Procarbazine (Oral)

Often used in conjunction with other medicines or treatments, procarbazine is a cancer treatment which works to inhibit the growth of cancer cells in order to destroy them.


Procarbazine is a cancer treatment most commonly used to treat Hodgkin's lymphoma. This type of cancer begins in the white blood cells, which are responsible for fighting off infection. Procarbazine is an alkylating agent and it works by interfering with the growth of cancer cells in order that they are destroyed. Sometimes, the drug is also used to treat certain types of brain tumor.

Like other similar cancer treatments, procarbazine can affect the growth of other cells in the body in the same way that it affects the growth of cancer cells. For this reason, it can cause a wide variety of side effects, some of which are very serious. Patients tend to be very closely observed throughout treatment with procarbazine for this reason and can expect to undergo many laboratory tests during treatment. The drug is only available with a prescription and treatment has to be supervised by a doctor who is experienced in chemotherapy medications.

In the US, procarbazine is known under the brand name Matulane. It is administered orally in capsule form.

Conditions Treated?

  • Hodgkin's lymphoma
  • Brain tumor

Type Of Medicine?

  • Alkylating agent

Side Effects

There are very many potential side effects which patients may experience while undergoing treatment with procarbazine. Some of them are very serious and warrant urgent medical attention, while others are minor and don't necessarily need to be referred to a doctor. You may not experience all the side effects, but you should be prepared for them so that you can recognize when to seek medical care.

If you notice any of the following side effects, consult your doctor or visit the ER right away:

  • Shortness of breath
  • Rapid heartbeat
  • Severe dizziness or fainting
  • Swelling
  • Burning, numb or tingling sensations
  • Shakiness
  • Seizures
  • Problems with balance
  • Tiredness or weakness
  • Diarrhea
  • More frequent urination
  • Confusion
  • Difficulty concentrating
  • Mood changes
  • Hallucinations
  • Bad dreams or nightmares
  • Changes in vision
  • Inability to control eye movements
  • Eye pain or severe eye irritation
  • Hearing loss
  • Mouth sores or other irritation
  • Swallowing problems
  • Slurred speech
  • Increased sweating
  • Enlarged breasts (in male children only)
  • Signs of allergy, such as:
    • Rash
    • Hives
    • Itching
    • Swollen skin
    • Peeling skin
    • Blisters
    • Wheezing
    • Tight chest
    • Tight through
    • Difficulty breathing
    • Difficulty talking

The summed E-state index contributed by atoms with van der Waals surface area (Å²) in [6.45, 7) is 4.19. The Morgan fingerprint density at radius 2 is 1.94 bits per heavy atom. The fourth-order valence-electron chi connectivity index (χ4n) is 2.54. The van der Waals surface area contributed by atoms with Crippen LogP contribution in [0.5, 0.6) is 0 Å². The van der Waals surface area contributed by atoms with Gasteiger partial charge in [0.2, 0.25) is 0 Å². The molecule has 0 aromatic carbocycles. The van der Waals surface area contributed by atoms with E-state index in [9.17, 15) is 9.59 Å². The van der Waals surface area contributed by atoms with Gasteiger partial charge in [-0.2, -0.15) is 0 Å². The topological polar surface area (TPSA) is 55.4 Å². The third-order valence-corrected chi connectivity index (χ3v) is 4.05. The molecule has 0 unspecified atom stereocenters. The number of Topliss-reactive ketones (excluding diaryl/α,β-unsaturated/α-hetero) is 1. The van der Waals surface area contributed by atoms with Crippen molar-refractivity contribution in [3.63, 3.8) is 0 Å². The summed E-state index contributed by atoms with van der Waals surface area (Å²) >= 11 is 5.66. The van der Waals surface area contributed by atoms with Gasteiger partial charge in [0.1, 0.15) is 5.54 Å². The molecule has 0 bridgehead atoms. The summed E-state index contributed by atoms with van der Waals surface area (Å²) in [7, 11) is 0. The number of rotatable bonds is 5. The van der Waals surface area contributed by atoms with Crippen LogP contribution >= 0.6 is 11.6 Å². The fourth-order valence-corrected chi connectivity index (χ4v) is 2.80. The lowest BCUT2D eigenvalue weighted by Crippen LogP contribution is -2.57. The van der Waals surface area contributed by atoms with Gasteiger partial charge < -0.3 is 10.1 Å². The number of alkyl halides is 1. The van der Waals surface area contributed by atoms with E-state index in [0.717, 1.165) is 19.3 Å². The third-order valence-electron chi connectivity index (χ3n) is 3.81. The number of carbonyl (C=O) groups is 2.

• Hoarseness
    • Swollen face, mouth, lips, tongue or throat
  • Signs of infection, such as:
    • Chills
    • Fever
    • Very sore throat
    • Cough
    • Increased sputum or changes to color of sputum
    • Ear pain
    • Sinus pain
    • Mouth sores
    • Wounds that won't heal
    • Painful urination
  • Signs of abnormal bleeding, such as:
    • Vomiting blood
    • Vomiting substance that looks like coffee grounds
    • Coughing blood
    • Blood in urine
    • Black, tarry stools
    • Red stools
    • Bleeding gums
    • Unusual vaginal bleeding
    • Bruising that appear without reason
    • Bruises that suddenly become bigger
    • Bleeding that doesn't stop
  • Signs of liver problems, such as:
    • Yellow eyes or skin
    • Dark urine
    • Light-colored stools
    • Vomiting
    • Upset stomach
    • Stomach pain
    • Loss of appetite

The following side effects are minor and don't require medical attention unless they become very severe or prolonged. You may want to discuss them with your doctor at your routine appointments, but it may not be necessary to report them to your doctor as soon as they occur. If they become particularly bothersome, your doctor may be able to recommend lifestyle changes you could make to reduce the severity of the side effects or make them easier to cope with.

  • Sleepiness
  • Dizziness
  • Weakness
  • Muscle or joint pain
  • Headache
  • Reduced appetite
  • Upset stomach or vomiting
  • Constipation
  • Stomach pain or discomfort
  • Hair loss
  • Dry mouth
  • Difficulty sleeping
  • Flushing
  • Changes to skin color

This is not necessarily an exhaustive list of all side effects associated with procarbazine. If you experience any other unwanted effects while taking this drug, consult your doctor as soon as possible. You could also report side effects to the FDA.


The amount of procarbazine a patient takes will depend greatly upon their medical history and the nature of their illness. For example, patients with decreased kidney or liver function may be prescribed lower doses than those with normal kidney or liver function, as the drug may be removed at a slower rate from the body which can make it more potent. Doctors will determine appropriate doses on a case by case basis.